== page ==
Chad Flinn‘s “A Little Empathy Goes a Long Way” hit home for me, as two students stayed after class to confide things that were exceptionally difficult for them to deal with outside of school. Here’s my bias: I’ve been extremely fortunate, both in the experiences I’ve had with teachers and professors being empathetic when situations outside of the classroom have affected my ability to concentrate, produce satisfactory work, or in certain instances even show up. My situations were difficult, sure, but the situations our students are facing are in some cases much more dire, much more immediate, and much more threatening than I faced as a young person. I try to approach my students with open ears and as much empathy as possible, because I will never understand what it’s like to be in their shoes or to face what they face, but I can provide a safe place to land a few times each week.
A fellow BMCC professor, Hollis Glazer, wrote a blog post about making sure assignments are meaningful to students, and less about how technically perfect they are. I give my students an up-front schedule of due dates and assignments, but I’m flexible when things come up, and when they need more context, time, or feedback to make an assignment meaningful, instead of a regurgitation of what they read or watched.
After watching the open pedagogy video, I became more intrigued and wanted look for more information and navigate on all the different open pedagogy websites.
I enjoy finding new ways to teach and engage with our students. Many of our students come from different educational backgrounds and many students are not buying the required textbooks due to financial or personal reasons. I am excited to create different types of assignments in ways in which all students can apply, attain, create, engage, and understand concepts they have learned and become more active and open to learning new material.
Students playing a key part in creating their own exam questions is a great idea and I plan on using this upcoming semester.
I agree, we live in a society where education and learning materials are readily accessible; why not use these methods to enhance how students learn and improve student learning outcomes. I would like to utilize the idea of my students playing a key part in creating their own exam questions.
In addition to learning about the different open pedagogy resources and creating different assignments; I feel it is a great way for students to apply and understand the concepts they have learned.
What is open pedagogy?
Open pedagogy is an ongoing method of teaching and learning that is accessible to everyone with the integration of technology and education, that helps individuals or students connect, contribute to what they have learned, but also apply those concepts and ideas not only in an educational setting, within a society, and on a personal level.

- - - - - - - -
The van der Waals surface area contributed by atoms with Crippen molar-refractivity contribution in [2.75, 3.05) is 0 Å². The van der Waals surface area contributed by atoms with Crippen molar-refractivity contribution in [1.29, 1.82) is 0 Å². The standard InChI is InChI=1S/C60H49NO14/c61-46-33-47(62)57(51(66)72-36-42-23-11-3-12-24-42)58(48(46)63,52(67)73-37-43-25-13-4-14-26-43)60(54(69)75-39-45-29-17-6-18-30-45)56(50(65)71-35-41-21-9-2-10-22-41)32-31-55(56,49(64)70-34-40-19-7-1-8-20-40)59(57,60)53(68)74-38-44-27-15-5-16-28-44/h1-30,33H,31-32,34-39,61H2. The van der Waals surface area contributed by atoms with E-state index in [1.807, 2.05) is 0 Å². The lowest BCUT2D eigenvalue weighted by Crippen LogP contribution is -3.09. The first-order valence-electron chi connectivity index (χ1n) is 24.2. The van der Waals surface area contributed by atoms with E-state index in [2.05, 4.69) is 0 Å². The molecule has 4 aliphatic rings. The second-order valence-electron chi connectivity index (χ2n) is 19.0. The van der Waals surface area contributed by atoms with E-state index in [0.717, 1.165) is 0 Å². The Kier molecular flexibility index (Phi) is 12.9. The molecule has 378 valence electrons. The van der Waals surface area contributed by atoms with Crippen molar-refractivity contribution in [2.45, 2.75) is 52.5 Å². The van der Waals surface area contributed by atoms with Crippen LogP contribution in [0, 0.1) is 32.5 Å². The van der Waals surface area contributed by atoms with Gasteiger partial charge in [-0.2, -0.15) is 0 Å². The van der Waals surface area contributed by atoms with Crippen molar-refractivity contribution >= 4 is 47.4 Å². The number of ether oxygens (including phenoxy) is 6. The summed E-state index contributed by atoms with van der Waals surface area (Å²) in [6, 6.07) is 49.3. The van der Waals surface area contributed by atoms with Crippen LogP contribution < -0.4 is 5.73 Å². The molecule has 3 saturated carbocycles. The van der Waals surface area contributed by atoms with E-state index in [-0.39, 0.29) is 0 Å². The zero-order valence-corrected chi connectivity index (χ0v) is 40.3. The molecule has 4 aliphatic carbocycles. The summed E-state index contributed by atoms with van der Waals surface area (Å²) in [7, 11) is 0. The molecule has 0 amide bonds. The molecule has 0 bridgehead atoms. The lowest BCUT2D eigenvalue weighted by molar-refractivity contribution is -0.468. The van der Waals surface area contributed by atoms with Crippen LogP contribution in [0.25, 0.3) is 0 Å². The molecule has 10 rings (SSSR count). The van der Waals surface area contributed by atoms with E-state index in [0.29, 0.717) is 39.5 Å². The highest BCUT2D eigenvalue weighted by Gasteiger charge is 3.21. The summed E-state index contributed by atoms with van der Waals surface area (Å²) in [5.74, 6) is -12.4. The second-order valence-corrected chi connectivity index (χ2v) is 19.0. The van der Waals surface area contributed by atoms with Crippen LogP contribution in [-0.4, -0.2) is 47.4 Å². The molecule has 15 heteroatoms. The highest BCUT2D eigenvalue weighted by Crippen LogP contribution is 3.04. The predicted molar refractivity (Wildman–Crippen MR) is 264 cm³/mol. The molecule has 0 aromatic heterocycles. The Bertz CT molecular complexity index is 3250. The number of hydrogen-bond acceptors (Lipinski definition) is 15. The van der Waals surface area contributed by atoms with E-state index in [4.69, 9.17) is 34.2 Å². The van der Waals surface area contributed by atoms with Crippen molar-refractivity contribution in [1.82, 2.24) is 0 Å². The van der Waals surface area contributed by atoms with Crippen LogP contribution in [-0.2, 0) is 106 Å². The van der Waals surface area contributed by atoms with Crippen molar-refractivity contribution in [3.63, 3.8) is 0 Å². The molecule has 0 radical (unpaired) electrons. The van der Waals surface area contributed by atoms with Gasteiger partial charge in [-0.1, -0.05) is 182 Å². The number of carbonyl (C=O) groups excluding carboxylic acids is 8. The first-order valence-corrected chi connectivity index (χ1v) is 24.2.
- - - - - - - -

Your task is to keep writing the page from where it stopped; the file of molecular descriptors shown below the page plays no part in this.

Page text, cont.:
In my Spanish as a foreign language class, we read various NYC tourist guides on the internet, but almost none of them mention interesting facts, historical places or general information about the neighborhoods my students live in. We discuss this in class, and come up with our own guide. I’d love to do this in an open format, available for any tourist looking for information about NYC beyond Manhattan.
This would be fabulous, Berenice and would be a great fit for the OpenLab.
I’ll briefly mention two assignments I’ve been using for years that I hope to develop further using some of the tools we’re discovering here.
In teaching literature, I think it’s important to get students into the habit of “writing back” to the texts they encounter, so I tend to require weekly reading responses (usually in the form of discussion postings). I like the idea of collecting these regular contributions into a non-static reading and writing journal that students can share, annotate, and possibly remix over the course of the semester. My hope is that they’ll leave with something tangible (a kind of portfolio, a sounding-board, perhaps a seedbed for works-in-progress or ideas for future projects): a document that belong to them rather than solely to the course. The last day of class could involve going over these journals to chart the evolution of their thoughts and feelings. I’ve found that this kind of summing up and reflection during final meetings (“Look at how far you’ve come: let’s take some time to look over our syllabus and talk about how much ground we’ve covered and just how much you’ve read. What’s different about you now?”) can be especially effective at cementing a sense of accomplishment and motivating students to tackle more advanced material.